A Q&A on coronavirus relief impact on agency CMBS

| March 20, 2020

This document is intended for institutional investors and is not subject to all of the independence and disclosure standards applicable to debt research reports prepared for retail investors. This material does not constitute research.

Agency multifamily borrowers have outsized exposure to renters who look likely to suffer loss of income based on current social distancing guidelines. Fannie Mae recently announced a forbearance program for multifamily loans affected by the coronavirus. Freddie Mac and Ginnie Mae have yet to announce their relief programs, though based on the agencies’ response to previous catastrophic events, it’s possible to outline the scope of what directed forbearance programs may entail for multifamily borrowers and investors.

Fannie Mae and Freddie Mac, with the support of the FHFA, are likely to co-ordinate support for multifamily borrowers throughout the coronavirus crisis. These efforts are likely to be similar to accommodations made after Hurricanes Harvey, Irma and Maria hit the mainland US and Puerto Rico in 2017. Both GSEs put standard forbearance programs in place in the wake of the catastrophic hurricanes. Since Fannie Mae provided more disclosure regarding their efforts after the hurricanes, it largely informs this analysis, although Freddie Mac’s program was fundamentally the same.

Q: How long is the forbearance period?

Fannie Mae has announced that a temporary payment forbearance period of at least 120 days will be granted to loans backed by properties impacted by the economic effects of the coronavirus if requested by a lender.

After the hurricanes, the GSEs allowed multifamily servicers to grant forbearance from loan payments for up to three months to borrowers with properties affected by the hurricanes. Fannie Mae could grant further extensions to forbearance on a case-by-case basis. During the forbearance period Fannie Mae required servicers to work with borrowers to make damage assessments, file insurance claims and make other preparations to respond to the damage.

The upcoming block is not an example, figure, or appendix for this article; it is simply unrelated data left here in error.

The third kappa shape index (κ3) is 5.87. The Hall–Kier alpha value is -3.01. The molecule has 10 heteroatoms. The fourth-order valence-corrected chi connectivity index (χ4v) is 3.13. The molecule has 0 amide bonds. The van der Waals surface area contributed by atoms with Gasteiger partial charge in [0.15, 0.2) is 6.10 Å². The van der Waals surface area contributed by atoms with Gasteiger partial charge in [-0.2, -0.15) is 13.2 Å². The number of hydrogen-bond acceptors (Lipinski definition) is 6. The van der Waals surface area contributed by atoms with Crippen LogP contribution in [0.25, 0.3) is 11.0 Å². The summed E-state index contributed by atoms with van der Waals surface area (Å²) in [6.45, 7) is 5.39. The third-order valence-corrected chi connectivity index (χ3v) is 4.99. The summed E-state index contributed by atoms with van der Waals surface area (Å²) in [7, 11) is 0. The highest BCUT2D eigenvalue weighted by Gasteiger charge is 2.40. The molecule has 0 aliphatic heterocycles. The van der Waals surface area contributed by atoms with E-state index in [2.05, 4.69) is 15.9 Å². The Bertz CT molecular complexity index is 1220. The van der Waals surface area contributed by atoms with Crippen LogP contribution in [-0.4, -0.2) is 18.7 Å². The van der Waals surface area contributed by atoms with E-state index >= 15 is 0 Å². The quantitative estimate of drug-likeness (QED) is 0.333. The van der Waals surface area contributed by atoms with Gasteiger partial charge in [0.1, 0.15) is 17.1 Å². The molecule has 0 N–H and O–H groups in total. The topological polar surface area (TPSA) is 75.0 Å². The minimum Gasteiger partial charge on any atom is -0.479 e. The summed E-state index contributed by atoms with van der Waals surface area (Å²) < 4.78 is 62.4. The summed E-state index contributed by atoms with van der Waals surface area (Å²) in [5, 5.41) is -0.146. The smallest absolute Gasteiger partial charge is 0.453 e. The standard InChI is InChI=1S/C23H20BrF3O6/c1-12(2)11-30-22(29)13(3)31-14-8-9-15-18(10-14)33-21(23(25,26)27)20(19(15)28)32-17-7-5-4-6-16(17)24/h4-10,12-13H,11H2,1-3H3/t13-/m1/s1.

Fannie Mae reported the loans as delinquent in their MBS disclosures, but did not take any adverse action against the borrowers for loan delinquency during the forbearance period. For example, the borrowers or loans were not reported as delinquent to banks or credit rating agencies.

This is consistent with the standard multifamily forbearance agreement, which grants forbearance for 90 days.

Q: Can servicers grant forbearance if multifamily tenants can’t pay rent?

Yes. Freddie Mac stated explicitly in their hurricane response that servicers can grant forbearance for “other factors that can affect the borrower’s ability to make payments, including the tenants’ ability to pay rent.”

Q: Did the investors continue to receive payments during forbearance?

Yes. Loans in forbearance due to the Hurricanes remained in the pool, and the GSEs advanced scheduled payments to investors as guaranteed by the timely payment of principal and interest.

Fannie Mae has stated in their COVID-19 response that they may choose to advance principal and interest payments for up to 2 years before being required to buy the loan out of the MBS trust, which results in a prepayment in full without prepayment penalties.

Q: What happens at the end of the forbearance period?

At the end of the hurricane forbearance periods, the borrower was required to bring the loan current either within twelve months or upon receipt of insurance proceeds by the borrower or servicer, whichever occurred first.